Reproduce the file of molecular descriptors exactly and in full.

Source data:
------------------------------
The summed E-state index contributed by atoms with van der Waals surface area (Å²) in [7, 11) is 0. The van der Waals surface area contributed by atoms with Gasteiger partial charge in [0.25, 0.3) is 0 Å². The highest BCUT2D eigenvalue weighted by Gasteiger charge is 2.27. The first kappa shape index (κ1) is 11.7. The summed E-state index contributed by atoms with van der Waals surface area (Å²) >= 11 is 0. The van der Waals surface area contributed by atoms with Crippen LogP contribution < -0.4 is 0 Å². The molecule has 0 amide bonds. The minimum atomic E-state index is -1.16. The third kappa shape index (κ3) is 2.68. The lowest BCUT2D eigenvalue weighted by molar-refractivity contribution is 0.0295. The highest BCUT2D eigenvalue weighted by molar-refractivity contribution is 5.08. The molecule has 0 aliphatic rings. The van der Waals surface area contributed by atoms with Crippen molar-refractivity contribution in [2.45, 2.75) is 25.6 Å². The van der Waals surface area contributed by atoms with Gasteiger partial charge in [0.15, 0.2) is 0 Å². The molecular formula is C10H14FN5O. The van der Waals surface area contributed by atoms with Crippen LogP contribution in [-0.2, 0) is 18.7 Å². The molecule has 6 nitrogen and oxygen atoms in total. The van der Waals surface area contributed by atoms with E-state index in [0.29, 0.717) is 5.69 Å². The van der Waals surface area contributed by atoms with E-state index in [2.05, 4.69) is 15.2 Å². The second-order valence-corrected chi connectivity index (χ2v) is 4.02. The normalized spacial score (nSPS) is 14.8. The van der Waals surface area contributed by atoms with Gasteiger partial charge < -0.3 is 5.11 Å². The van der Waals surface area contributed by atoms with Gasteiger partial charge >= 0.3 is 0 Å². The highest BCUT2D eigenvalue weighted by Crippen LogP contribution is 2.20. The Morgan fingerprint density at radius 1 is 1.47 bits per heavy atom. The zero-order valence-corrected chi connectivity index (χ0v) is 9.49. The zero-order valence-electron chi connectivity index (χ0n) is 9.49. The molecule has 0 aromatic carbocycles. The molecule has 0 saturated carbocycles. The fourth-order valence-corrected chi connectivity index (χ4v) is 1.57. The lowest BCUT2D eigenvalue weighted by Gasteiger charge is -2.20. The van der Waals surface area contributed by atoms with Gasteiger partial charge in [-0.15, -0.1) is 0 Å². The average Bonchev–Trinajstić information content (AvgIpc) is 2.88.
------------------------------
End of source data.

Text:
The summed E-state index contributed by atoms with van der Waals surface area (Å²) in [7, 11) is 0. The van der Waals surface area contributed by atoms with Gasteiger partial charge in [0.25, 0.3) is 0 Å². The highest BCUT2D eigenvalue weighted by Gasteiger charge is 2.27. The first kappa shape index (κ1) is 11.7. The summed E-state index contributed by atoms with van der Waals surface area (Å²) >= 11 is 0. The van der Waals surface area contributed by atoms with Crippen LogP contribution < -0.4 is 0 Å². The molecule has 0 amide bonds. The minimum atomic E-state index is -1.16. The third kappa shape index (κ3) is 2.68. The lowest BCUT2D eigenvalue weighted by molar-refractivity contribution is 0.0295. The highest BCUT2D eigenvalue weighted by molar-refractivity contribution is 5.08. The molecule has 0 aliphatic rings. The van der Waals surface area contributed by atoms with Crippen molar-refractivity contribution in [2.45, 2.75) is 25.6 Å². The van der Waals surface area contributed by atoms with Gasteiger partial charge in [0.15, 0.2) is 0 Å². The molecular formula is C10H14FN5O. The van der Waals surface area contributed by atoms with Crippen LogP contribution in [-0.2, 0) is 18.7 Å². The molecule has 6 nitrogen and oxygen atoms in total. The van der Waals surface area contributed by atoms with E-state index in [0.29, 0.717) is 5.69 Å². The van der Waals surface area contributed by atoms with E-state index in [2.05, 4.69) is 15.2 Å². The second-order valence-corrected chi connectivity index (χ2v) is 4.02. The normalized spacial score (nSPS) is 14.8. The van der Waals surface area contributed by atoms with Gasteiger partial charge < -0.3 is 5.11 Å². The van der Waals surface area contributed by atoms with Gasteiger partial charge >= 0.3 is 0 Å². The highest BCUT2D eigenvalue weighted by Crippen LogP contribution is 2.20. The Morgan fingerprint density at radius 1 is 1.47 bits per heavy atom. The zero-order valence-corrected chi connectivity index (χ0v) is 9.49. The zero-order valence-electron chi connectivity index (χ0n) is 9.49. The molecule has 0 aromatic carbocycles. The molecule has 0 saturated carbocycles. The fourth-order valence-corrected chi connectivity index (χ4v) is 1.57. The lowest BCUT2D eigenvalue weighted by Gasteiger charge is -2.20. The van der Waals surface area contributed by atoms with Gasteiger partial charge in [-0.15, -0.1) is 0 Å². The average Bonchev–Trinajstić information content (AvgIpc) is 2.88.